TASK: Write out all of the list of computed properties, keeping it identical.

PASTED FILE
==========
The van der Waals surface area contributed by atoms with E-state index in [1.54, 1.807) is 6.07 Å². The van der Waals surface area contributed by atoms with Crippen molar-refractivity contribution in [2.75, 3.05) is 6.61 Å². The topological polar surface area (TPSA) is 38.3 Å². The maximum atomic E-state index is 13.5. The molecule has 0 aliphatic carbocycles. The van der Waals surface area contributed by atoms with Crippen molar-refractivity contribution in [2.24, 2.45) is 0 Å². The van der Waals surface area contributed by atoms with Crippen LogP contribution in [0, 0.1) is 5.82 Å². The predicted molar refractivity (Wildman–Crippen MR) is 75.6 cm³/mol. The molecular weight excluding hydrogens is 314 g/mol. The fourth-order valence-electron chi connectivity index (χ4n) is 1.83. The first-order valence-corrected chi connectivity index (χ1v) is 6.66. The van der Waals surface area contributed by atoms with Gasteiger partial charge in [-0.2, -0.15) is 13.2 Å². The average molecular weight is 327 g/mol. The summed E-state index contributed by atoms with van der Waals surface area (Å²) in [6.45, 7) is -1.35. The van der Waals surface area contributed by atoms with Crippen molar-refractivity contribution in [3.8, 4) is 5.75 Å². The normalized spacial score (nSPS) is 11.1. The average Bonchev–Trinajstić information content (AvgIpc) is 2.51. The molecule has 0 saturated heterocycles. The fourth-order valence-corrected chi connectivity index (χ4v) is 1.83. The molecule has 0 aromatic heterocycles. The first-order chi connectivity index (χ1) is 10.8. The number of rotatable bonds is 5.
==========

The van der Waals surface area contributed by atoms with E-state index in [1.54, 1.807) is 6.07 Å². The van der Waals surface area contributed by atoms with Crippen molar-refractivity contribution in [2.75, 3.05) is 6.61 Å². The topological polar surface area (TPSA) is 38.3 Å². The maximum atomic E-state index is 13.5. The molecule has 0 aliphatic carbocycles. The van der Waals surface area contributed by atoms with Crippen molar-refractivity contribution in [2.24, 2.45) is 0 Å². The van der Waals surface area contributed by atoms with Crippen LogP contribution in [0, 0.1) is 5.82 Å². The predicted molar refractivity (Wildman–Crippen MR) is 75.6 cm³/mol. The molecular weight excluding hydrogens is 314 g/mol. The fourth-order valence-electron chi connectivity index (χ4n) is 1.83. The first-order valence-corrected chi connectivity index (χ1v) is 6.66. The van der Waals surface area contributed by atoms with Gasteiger partial charge in [-0.2, -0.15) is 13.2 Å². The average molecular weight is 327 g/mol. The summed E-state index contributed by atoms with van der Waals surface area (Å²) in [6.45, 7) is -1.35. The van der Waals surface area contributed by atoms with Crippen molar-refractivity contribution in [3.8, 4) is 5.75 Å². The normalized spacial score (nSPS) is 11.1. The average Bonchev–Trinajstić information content (AvgIpc) is 2.51. The molecule has 0 saturated heterocycles. The fourth-order valence-corrected chi connectivity index (χ4v) is 1.83. The molecule has 0 aromatic heterocycles. The first-order chi connectivity index (χ1) is 10.8. The number of rotatable bonds is 5.